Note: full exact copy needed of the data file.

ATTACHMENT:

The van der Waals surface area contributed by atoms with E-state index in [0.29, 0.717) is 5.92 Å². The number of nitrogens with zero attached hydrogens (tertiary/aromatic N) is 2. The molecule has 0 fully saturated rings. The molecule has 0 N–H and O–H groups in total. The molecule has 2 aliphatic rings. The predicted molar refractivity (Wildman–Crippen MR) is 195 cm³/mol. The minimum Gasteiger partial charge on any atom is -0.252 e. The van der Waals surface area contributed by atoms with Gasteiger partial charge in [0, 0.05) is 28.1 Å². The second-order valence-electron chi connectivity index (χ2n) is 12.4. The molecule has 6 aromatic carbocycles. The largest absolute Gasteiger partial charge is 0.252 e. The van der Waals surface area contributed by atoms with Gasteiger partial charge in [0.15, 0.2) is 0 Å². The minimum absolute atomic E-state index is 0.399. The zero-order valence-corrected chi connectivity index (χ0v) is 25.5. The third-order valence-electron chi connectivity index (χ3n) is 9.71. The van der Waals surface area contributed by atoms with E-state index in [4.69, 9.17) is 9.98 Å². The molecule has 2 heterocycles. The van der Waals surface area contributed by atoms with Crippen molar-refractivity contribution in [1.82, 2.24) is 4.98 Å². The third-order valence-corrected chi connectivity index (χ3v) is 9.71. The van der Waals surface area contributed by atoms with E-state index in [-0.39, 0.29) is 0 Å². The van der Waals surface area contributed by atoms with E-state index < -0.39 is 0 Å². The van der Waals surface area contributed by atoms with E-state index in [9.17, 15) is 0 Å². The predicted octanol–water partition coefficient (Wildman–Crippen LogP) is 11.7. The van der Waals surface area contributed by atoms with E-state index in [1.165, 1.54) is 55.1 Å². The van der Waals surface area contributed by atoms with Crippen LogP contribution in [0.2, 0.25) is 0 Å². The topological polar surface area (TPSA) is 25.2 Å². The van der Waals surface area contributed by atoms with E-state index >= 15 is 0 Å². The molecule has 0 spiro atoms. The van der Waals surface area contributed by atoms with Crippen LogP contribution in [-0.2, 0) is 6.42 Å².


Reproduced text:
The van der Waals surface area contributed by atoms with E-state index in [0.29, 0.717) is 5.92 Å². The number of nitrogens with zero attached hydrogens (tertiary/aromatic N) is 2. The molecule has 0 fully saturated rings. The molecule has 0 N–H and O–H groups in total. The molecule has 2 aliphatic rings. The predicted molar refractivity (Wildman–Crippen MR) is 195 cm³/mol. The minimum Gasteiger partial charge on any atom is -0.252 e. The van der Waals surface area contributed by atoms with Gasteiger partial charge in [0, 0.05) is 28.1 Å². The second-order valence-electron chi connectivity index (χ2n) is 12.4. The molecule has 6 aromatic carbocycles. The largest absolute Gasteiger partial charge is 0.252 e. The van der Waals surface area contributed by atoms with Gasteiger partial charge in [0.15, 0.2) is 0 Å². The minimum absolute atomic E-state index is 0.399. The zero-order valence-corrected chi connectivity index (χ0v) is 25.5. The third-order valence-electron chi connectivity index (χ3n) is 9.71. The van der Waals surface area contributed by atoms with E-state index in [4.69, 9.17) is 9.98 Å². The molecule has 2 heterocycles. The van der Waals surface area contributed by atoms with Crippen molar-refractivity contribution in [1.82, 2.24) is 4.98 Å². The third-order valence-corrected chi connectivity index (χ3v) is 9.71. The van der Waals surface area contributed by atoms with E-state index in [-0.39, 0.29) is 0 Å². The van der Waals surface area contributed by atoms with E-state index < -0.39 is 0 Å². The van der Waals surface area contributed by atoms with E-state index in [9.17, 15) is 0 Å². The predicted octanol–water partition coefficient (Wildman–Crippen LogP) is 11.7. The van der Waals surface area contributed by atoms with E-state index in [1.165, 1.54) is 55.1 Å². The van der Waals surface area contributed by atoms with Crippen LogP contribution in [0.2, 0.25) is 0 Å². The topological polar surface area (TPSA) is 25.2 Å². The van der Waals surface area contributed by atoms with E-state index >= 15 is 0 Å². The molecule has 0 spiro atoms. The van der Waals surface area contributed by atoms with Crippen LogP contribution in [-0.2, 0) is 6.42 Å².